Every trip a government of Guam official makes at the public's expense – every amount his or her agency spends on nonessentials such as catered food for a government ribbon-cutting, festivals on the taxpayer dime, glossy newsletters that can be sent instead by email, fancy hotel venues for conferences and other expenses – must pause.

Expensive office rent for nonessential government offices and functions must end. Payroll and benefit costs seriously must be reviewed to identify where the fat should be trimmed.


One of the more compelling reasons is that the local government has been piling tax and fee increases on us while GovGuam, according to the recently audited 2018 budget year, has spent beyond its means, a report released by Public Auditor Benjamin Cruz showed.

And for those who didn't notice the recent release of the U.S. Government Accountability report, find time to read it. It's posted today at PostGuam.com. The GAO put the public debt on Guam into perspective.

Guam's public debt has more than doubled from $1 billion a decade ago to $2.6 billion in the 2017 budget year.

This public debt can be broken down to $16,106 for every man, woman and child on the island based on a population of 162,500 in 2017. That's an increase in public debt per capita of $15,334 two years earlier.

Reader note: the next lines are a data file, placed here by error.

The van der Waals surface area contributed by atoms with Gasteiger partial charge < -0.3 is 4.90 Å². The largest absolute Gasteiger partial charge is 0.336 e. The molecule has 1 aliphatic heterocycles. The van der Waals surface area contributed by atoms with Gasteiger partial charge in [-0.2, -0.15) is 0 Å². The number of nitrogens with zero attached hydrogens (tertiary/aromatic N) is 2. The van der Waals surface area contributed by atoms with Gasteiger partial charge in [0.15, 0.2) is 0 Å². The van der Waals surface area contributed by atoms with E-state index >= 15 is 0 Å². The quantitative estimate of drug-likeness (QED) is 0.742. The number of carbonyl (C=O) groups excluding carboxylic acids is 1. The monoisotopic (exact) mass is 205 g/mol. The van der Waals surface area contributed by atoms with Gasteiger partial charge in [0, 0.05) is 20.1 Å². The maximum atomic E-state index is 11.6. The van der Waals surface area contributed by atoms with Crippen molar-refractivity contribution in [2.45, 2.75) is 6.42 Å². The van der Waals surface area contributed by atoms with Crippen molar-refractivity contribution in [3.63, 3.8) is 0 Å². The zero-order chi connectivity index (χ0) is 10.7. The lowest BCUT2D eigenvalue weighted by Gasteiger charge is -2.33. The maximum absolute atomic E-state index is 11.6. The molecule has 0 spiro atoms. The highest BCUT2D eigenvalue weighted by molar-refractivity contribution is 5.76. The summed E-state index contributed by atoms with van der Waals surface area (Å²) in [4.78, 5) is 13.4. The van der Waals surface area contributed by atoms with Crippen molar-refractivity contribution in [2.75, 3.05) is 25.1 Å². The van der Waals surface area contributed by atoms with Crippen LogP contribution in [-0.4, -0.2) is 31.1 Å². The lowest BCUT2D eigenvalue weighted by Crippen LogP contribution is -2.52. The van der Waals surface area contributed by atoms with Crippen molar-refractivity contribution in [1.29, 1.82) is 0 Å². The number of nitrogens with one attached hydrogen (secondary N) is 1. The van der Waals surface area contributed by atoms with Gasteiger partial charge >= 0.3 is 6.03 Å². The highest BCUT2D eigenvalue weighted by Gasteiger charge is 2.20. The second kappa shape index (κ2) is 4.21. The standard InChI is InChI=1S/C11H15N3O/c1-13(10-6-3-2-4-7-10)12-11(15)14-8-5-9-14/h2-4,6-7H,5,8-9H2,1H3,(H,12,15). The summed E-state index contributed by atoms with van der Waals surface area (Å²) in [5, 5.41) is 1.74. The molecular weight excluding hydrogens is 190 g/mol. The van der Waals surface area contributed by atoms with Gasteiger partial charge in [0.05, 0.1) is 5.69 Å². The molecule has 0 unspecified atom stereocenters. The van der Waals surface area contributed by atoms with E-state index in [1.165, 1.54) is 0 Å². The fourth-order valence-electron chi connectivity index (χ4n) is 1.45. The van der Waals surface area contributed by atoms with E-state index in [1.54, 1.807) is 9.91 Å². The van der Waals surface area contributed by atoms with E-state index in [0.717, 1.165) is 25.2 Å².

GovGuam's debt burden of $2.6 billion is nearly half of the size of Guam's annual economic output.

The government's pension liabilities, at $1.6 billion, are nearly 28% of the entire amount of goods and services the island produces in one year.

The GAO report identifies the biggest borrowers are the Guam Power Authority, $592 million; Guam Waterworks Authority, $534 million; A.B. Won Pat Guam International Airport Authority, $226 million – among the agencies that crank up their own revenue.

Each year, the local government will face rising debt repayments. This puts pressure on GovGuam to make taxpayers foot the tab even more. Ditto with GPA and GWA, which are already hitting ratepayers with high power and water costs.

GovGuam's borrowing and GPA and GWA's debts are hitting our pockets on multiple fronts. These have affected our ability to afford living on Guam.

Residents have choices before them, and paying more taxes and higher rates will become increasingly difficult to swallow.

We are not like bankrupt Puerto Rico yet. But when things got dire for many residents of Puerto Rico, their choices were to stay home and live in hardship or seek someplace in the states where they can live better.

Puerto Rico is a cautionary example for Guam.

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